I like the look of the different horizontal layers of plants on the left, contrasting with the verticality of the mountain sculpture on the right.  The fish seem to appreciate the differences too – if they’re nervous they can hide under the lobelia, or explore above the lobelia while still feeling a degree of sheltering protection (or at least so I project upon them) from the overarching ludwigia.

My daily lighting sequence with the Kessil A80 LED light controlled by a mains timer was pretty straightforward:  lights off for 18 hours per day and lights on full for 6 hours per day.  That’s fine but of occasion I’d head into work with the lights off and they’d already be off by time I came back home.  The problem is you can’t really extend the lit period very much before the algae starts to grow like crazy.  As a way around this I picked up a Kessil “Spectral Controller” which is a programmable timer that plugs into the light and lets you adjust both the light intensity and light colour throughout the day.

The video shows a looped simulation of my current lighting pattern – this is from the controller doing a “preview” of the programme so it’s very sped up and not done to time-period scale.  When I was using the mains timer, the “on” setting meant the light at full power (100% intensity) and a mostly white end of the spectrum colour (80% colour).  I like the look of that and the plants do well with it so I kept that setting for the main lights-on period with the spectral controller during the day.  I then added periods of extended low intensity on either side of the main lights-on period, and some gradual ramps up and down between those.  Brighter and bluer during the middle of the day, dimmer and redder in the morning and evening.

Current lighting programme:

  • 00:00 – 09:00:  lights off
  • 09:00 – 10:00:  5% intensity (lowest possible setting without turning off), 0% colour (as “warm” or “reddish” as possible)
  • 10:00 – 10:30  smoothly ramp up both the intensity and colour of the light to get to…
  • 10:30 – 15:00  100% intensity, 80% colour (the “on” setting with the mains timer)
  • 15:00 – 17:00  smoothly ramp down both the intensity and colour of the light to get to…
  • 17:00 – 18:00  5% intensity, 0% colour
  • 18:00 – 00:00  lights off

The extended low light periods are good for observation purposes.  The fish don’t seem to behave radically differently.  They still show the same lights on behavior vs. lights off behavior, but with some larger amount of intermediate swimming, particularly while the light intensity is ramping down at the end of the day.  It’s too soon to say whether the algae or plant growth will be different.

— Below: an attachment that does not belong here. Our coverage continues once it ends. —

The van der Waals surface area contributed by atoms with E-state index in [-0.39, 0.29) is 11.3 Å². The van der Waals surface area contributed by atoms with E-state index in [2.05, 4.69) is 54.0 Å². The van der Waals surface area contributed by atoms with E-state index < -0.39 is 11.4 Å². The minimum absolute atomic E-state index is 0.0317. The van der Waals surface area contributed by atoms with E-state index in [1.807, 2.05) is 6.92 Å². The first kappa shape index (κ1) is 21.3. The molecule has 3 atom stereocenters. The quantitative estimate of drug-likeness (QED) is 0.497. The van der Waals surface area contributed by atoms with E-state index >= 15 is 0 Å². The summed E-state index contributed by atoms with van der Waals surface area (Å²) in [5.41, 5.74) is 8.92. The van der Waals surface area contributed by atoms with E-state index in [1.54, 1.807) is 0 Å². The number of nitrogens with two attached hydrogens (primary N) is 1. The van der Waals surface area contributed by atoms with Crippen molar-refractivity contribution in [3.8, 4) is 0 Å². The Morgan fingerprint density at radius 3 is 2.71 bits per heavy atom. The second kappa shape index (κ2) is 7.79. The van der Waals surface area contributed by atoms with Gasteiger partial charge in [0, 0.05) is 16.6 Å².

full height ludwigia and lobelia
Ludwigia breaks the surface

How tall do submerged aquarium plants grow?

Figures are approximate, as they say.  When planning a planted aquarium (and there should be some type of plan!) it’s important to consider the expected maximum height of plants in the layout.  I went wrong previously planting echinodorus radicans, a fine plant but much too large for this aquarium.

After not trimming back the ludwigia last week today it managed to reach the surface of the water.  This version of ludwigia, ludwigia mini ‘super red’ is listed online as “Dimensions: grows up to 30cm” however in this aquarium it is 41 cm from the aquasoil floor to the water surface, so this plant has overachieved.

I can’t complain and I’m glad it’s healthy.  I’ll give it a trim today and replant some of the better looking top portions to have it fill in a little to the right.  Stem plants like the ludwigia are pretty flexible that way:  you can trim them to pretty much whichever height works for you, just the growth rate and how much you trim will determine how often they will need this type of maintenance.

Afternote: 
Digging around a bit more on the Tropica entry for this plant it says in the “Plant info” section in the ‘Height’ entry if you click on the +/- expander button:

Height: 10 – 30+
Average height (cm) of the plant after two months in the tank.

so to be fair there is a little + sign after the 30 and it does say ‘after two months’ and it has been three months in tank (nearly to the day) since it was planted, so I suppose it’s “fair play” to the description, even if 30+ is actually 41…

Ludwigia palustris mini ‘Super Red’ can go back to green at the water surface

Just to see what would happen, another time I let the ‘Super Red’ go for much longer than I otherwise would have and it reached the top of the water and kept growing.  It kind of piled up on the surface without reaching directly through and I noticed that the new growth at the surface had green foliage rather than red.  When first planted back in the day the emersed form of the young Ludwigia was also green rather than red, and it seems the red colouration may be exclusive to the submerged form.  The pile of Ludwigia floating on the surface was shading everything underneath so I did eventually take it all out and replant the tops.  Ludwigia tolerates this procedure really well and I have successfully done this a number of times now without adverse findings.  Some of the ‘mini’ stems had comfortably exceeded 50 cm in length, so the ’30+’ guidance from Tropica could fairly be listed as 40+, or maybe 30+++.  Once back to being fully submerged, the new leaves produced subsequently were back to the usual bright red colouration.